Alcatel Lucent (UNKNOWN:ALU.DL) is under heavy fire.
Trading at an even-Steven $1 per share, the stock has plunged 65% over the past year and a blood-curdling 89% in five years. The American depositary shares trading on the NYSE may not feel much heat from short sellers -- less than 1% of the ADRs are sold short -- but it's a different story in Alcatel's hometown.
Financial-data provider Markit says that Alcatel Lucent is the most heavily shorted stock on the Paris market. Short interest here jumped 25% over the past month alone, and a massive 16% of the shares underpinning our ADRs have been borrowed and sold short. The average European stock sees about 11% of all shares available for borrowing actually turning into short sales; For Alcatel, 87% of available shares are betting on further falls.
This snapshot of Alcatel's short interest was taken just before last week's earnings report. The stock traded way up in the hours leading up to the report, only to plummet on the actual news. Sales fell 2% year over year, or 10% if you adjust for currency fluctuations. The company burned through more than $600 million of cash on its way to a $0.06 loss per share, and Alcatel is running out of money to torch.
The French bears were proved right again. A few short sellers in Paris might cash in their chips at this point, but many will let their bearish bets ride in search of even greater profits.
But what if Alcatel had totally crushed analyst estimates? Weak reports from rivals Cisco Systems (NASDAQ:CSCO) and Juniper Networks (NYSE:JNPR) certainly left the door open for a strong showing. That's sometimes a sign that the market winds are shifting, and Alcatel could have been on the pleasant end of that change. Would a short squeeze in France have moved the American ticker, too?
Where the market makers go
I don't think so. You see, Paris may be the stock's main market in a technical sense, but it's far from the real trading center. This concept is best shared in song:
... but I guess an infographic will have to do. French investors own just 10.4% of Alcatel's share float, and most of the market action happens here in America.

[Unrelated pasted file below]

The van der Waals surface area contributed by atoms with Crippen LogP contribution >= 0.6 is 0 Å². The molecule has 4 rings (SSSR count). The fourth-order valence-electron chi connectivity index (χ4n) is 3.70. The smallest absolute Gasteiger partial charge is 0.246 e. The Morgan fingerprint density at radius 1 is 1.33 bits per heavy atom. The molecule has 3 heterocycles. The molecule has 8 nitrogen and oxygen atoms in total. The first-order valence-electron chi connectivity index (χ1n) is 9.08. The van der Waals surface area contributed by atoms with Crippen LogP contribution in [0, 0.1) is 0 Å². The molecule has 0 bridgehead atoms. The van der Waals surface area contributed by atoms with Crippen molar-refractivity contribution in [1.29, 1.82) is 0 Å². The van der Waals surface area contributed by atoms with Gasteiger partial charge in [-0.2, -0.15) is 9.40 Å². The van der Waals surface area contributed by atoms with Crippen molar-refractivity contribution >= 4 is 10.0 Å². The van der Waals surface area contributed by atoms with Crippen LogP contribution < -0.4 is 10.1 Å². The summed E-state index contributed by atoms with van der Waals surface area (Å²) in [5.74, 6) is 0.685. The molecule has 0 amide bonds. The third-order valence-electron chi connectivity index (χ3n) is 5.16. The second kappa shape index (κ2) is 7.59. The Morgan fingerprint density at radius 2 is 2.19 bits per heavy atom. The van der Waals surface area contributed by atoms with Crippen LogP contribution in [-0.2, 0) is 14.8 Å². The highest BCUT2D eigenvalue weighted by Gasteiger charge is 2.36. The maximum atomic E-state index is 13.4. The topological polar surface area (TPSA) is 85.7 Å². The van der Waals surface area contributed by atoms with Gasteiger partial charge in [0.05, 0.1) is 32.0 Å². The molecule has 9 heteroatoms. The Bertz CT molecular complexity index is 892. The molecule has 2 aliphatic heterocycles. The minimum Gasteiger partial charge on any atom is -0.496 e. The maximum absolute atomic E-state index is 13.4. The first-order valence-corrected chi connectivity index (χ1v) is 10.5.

But don't depositary shares follow their underlying stock prices in absolute lockstep? If the French stub jumps, the American paper should follow. Right?
Nope, not necessarily.
ADR shares generally do follow their parent stocks pretty closely ,since they both track the same fundamentals. Your analysis of Alcatel should be the same whether you're doing it in a New York office or at a sidewalk cafe in Paris. But nobody's forcing you to buy the ADR at inflated prices just because there's a short squeeze going on in Paris. The gap between European and American price moves can be quite large.
So if you were hoping for a massive jump in Alcatel's ADR prices as short sellers were forced to liquidate their holdings, you're betting on the wrong horse.
The short-selling spring is barely loaded behind Alcatel Lucent. Local short interest of 0.8% would hardly make a dent in the stock price even if every bearish position was liquidated at once. You might want to look instead at communications technologist Pitney Bowes (NYSE:PBI), betting that the 90-year old company can transition into digital tools as its largest customer, the U.S. Postal Service, fights for its life. Or maybe you'd prefer InvenSense (NYSE:INVN), a maker of motion tracking chips for smartphones and video-game systems. That's a five-star CAPS stock that the Fool has bought in two different newsletter portfolios.
Both of these stocks have more than 30% of their float sold short right now. It would take three weeks' worth of InvenSense's average trading volume to fully cover that negative bet, or four weeks for Pitney Bowes. These short-squeeze bets make a lot more sense than Alcatel, assuming that you believe in each stock's bullish thesis.
All that being said, I recently ended a long-running thumbs-down CAPScall on Alcatel Lucent because I like the way the company hopes to invent its way out of this tough situation. It's an extremely risky stock, and those French bears may still get the last laugh, but you don't need a short squeeze to make massive profits if this troubled networking specialist ever makes a full recovery. In other words, don't pour a second mortgage into this stock, but a small, speculative bet could make sense if you like to live on the wild side.
Fool contributor Anders Bylund has no positions in the stocks mentioned above. Check out Anders' bio and holdings, or follow him on Twitter and Google+. The Motley Fool owns shares of InvenSense and Cisco. Try any of our Foolish newsletter services free for 30 days